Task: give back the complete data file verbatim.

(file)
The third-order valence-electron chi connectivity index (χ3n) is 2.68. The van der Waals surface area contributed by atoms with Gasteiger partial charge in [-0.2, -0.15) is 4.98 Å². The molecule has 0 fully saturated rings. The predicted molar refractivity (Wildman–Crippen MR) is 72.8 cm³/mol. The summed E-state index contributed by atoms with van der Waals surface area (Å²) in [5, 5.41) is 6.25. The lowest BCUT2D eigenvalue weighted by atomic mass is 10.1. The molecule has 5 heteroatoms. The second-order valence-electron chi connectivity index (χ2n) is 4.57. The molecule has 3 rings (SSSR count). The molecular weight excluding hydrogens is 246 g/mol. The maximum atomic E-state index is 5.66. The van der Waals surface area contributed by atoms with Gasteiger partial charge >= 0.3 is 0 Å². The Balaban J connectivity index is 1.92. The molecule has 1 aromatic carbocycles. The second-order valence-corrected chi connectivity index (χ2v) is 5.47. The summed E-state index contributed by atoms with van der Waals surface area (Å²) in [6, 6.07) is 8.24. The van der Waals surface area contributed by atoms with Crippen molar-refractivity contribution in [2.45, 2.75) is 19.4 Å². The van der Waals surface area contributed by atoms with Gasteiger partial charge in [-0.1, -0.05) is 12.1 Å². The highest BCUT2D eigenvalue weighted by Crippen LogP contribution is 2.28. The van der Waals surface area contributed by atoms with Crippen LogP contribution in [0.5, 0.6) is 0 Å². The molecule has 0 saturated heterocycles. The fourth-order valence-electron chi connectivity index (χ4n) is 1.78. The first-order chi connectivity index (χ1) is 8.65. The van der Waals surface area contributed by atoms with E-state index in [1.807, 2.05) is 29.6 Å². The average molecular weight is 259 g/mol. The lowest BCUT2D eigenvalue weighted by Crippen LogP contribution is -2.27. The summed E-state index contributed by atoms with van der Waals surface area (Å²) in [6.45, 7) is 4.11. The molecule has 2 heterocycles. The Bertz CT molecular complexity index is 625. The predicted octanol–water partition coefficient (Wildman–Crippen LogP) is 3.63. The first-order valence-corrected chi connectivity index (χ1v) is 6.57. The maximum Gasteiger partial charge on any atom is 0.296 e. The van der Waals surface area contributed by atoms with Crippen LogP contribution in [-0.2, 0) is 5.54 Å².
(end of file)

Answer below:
The third-order valence-electron chi connectivity index (χ3n) is 2.68. The van der Waals surface area contributed by atoms with Gasteiger partial charge in [-0.2, -0.15) is 4.98 Å². The molecule has 0 fully saturated rings. The predicted molar refractivity (Wildman–Crippen MR) is 72.8 cm³/mol. The summed E-state index contributed by atoms with van der Waals surface area (Å²) in [5, 5.41) is 6.25. The lowest BCUT2D eigenvalue weighted by atomic mass is 10.1. The molecule has 5 heteroatoms. The second-order valence-electron chi connectivity index (χ2n) is 4.57. The molecule has 3 rings (SSSR count). The molecular weight excluding hydrogens is 246 g/mol. The maximum atomic E-state index is 5.66. The van der Waals surface area contributed by atoms with Gasteiger partial charge >= 0.3 is 0 Å². The Balaban J connectivity index is 1.92. The molecule has 1 aromatic carbocycles. The second-order valence-corrected chi connectivity index (χ2v) is 5.47. The summed E-state index contributed by atoms with van der Waals surface area (Å²) in [6, 6.07) is 8.24. The van der Waals surface area contributed by atoms with Crippen molar-refractivity contribution in [2.45, 2.75) is 19.4 Å². The van der Waals surface area contributed by atoms with Gasteiger partial charge in [-0.1, -0.05) is 12.1 Å². The highest BCUT2D eigenvalue weighted by Crippen LogP contribution is 2.28. The van der Waals surface area contributed by atoms with Crippen LogP contribution in [0.5, 0.6) is 0 Å². The molecule has 0 saturated heterocycles. The fourth-order valence-electron chi connectivity index (χ4n) is 1.78. The first-order chi connectivity index (χ1) is 8.65. The van der Waals surface area contributed by atoms with E-state index in [1.807, 2.05) is 29.6 Å². The average molecular weight is 259 g/mol. The lowest BCUT2D eigenvalue weighted by Crippen LogP contribution is -2.27. The summed E-state index contributed by atoms with van der Waals surface area (Å²) in [6.45, 7) is 4.11. The molecule has 2 heterocycles. The Bertz CT molecular complexity index is 625. The predicted octanol–water partition coefficient (Wildman–Crippen LogP) is 3.63. The first-order valence-corrected chi connectivity index (χ1v) is 6.57. The maximum Gasteiger partial charge on any atom is 0.296 e. The van der Waals surface area contributed by atoms with Crippen LogP contribution in [-0.2, 0) is 5.54 Å².